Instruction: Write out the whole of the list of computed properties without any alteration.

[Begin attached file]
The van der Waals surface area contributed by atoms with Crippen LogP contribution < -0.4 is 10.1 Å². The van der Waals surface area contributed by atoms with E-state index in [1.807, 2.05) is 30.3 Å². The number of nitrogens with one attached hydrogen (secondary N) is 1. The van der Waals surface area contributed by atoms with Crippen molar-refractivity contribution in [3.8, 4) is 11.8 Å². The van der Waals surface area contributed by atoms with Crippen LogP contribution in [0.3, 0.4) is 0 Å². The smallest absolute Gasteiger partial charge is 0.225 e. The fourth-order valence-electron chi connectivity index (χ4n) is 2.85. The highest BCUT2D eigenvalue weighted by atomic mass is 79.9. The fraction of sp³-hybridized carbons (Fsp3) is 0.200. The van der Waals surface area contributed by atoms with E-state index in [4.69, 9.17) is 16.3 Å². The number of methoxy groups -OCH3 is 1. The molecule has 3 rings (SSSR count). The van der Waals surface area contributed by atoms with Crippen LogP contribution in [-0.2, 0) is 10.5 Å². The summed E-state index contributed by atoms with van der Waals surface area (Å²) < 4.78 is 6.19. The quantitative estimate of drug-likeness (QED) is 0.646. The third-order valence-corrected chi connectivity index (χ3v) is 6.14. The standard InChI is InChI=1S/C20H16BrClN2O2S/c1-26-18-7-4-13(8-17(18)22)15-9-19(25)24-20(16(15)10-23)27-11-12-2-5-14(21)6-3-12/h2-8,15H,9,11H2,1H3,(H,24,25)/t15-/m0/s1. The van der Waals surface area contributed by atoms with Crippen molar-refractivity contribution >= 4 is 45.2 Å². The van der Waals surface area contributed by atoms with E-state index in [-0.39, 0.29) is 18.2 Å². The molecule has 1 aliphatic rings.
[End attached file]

The van der Waals surface area contributed by atoms with Crippen LogP contribution < -0.4 is 10.1 Å². The van der Waals surface area contributed by atoms with E-state index in [1.807, 2.05) is 30.3 Å². The number of nitrogens with one attached hydrogen (secondary N) is 1. The van der Waals surface area contributed by atoms with Crippen molar-refractivity contribution in [3.8, 4) is 11.8 Å². The van der Waals surface area contributed by atoms with Crippen LogP contribution in [0.3, 0.4) is 0 Å². The smallest absolute Gasteiger partial charge is 0.225 e. The fourth-order valence-electron chi connectivity index (χ4n) is 2.85. The highest BCUT2D eigenvalue weighted by atomic mass is 79.9. The fraction of sp³-hybridized carbons (Fsp3) is 0.200. The van der Waals surface area contributed by atoms with E-state index in [4.69, 9.17) is 16.3 Å². The number of methoxy groups -OCH3 is 1. The molecule has 3 rings (SSSR count). The van der Waals surface area contributed by atoms with Crippen LogP contribution in [-0.2, 0) is 10.5 Å². The summed E-state index contributed by atoms with van der Waals surface area (Å²) < 4.78 is 6.19. The quantitative estimate of drug-likeness (QED) is 0.646. The third-order valence-corrected chi connectivity index (χ3v) is 6.14. The standard InChI is InChI=1S/C20H16BrClN2O2S/c1-26-18-7-4-13(8-17(18)22)15-9-19(25)24-20(16(15)10-23)27-11-12-2-5-14(21)6-3-12/h2-8,15H,9,11H2,1H3,(H,24,25)/t15-/m0/s1. The van der Waals surface area contributed by atoms with Crippen molar-refractivity contribution >= 4 is 45.2 Å². The van der Waals surface area contributed by atoms with E-state index in [-0.39, 0.29) is 18.2 Å². The molecule has 1 aliphatic rings.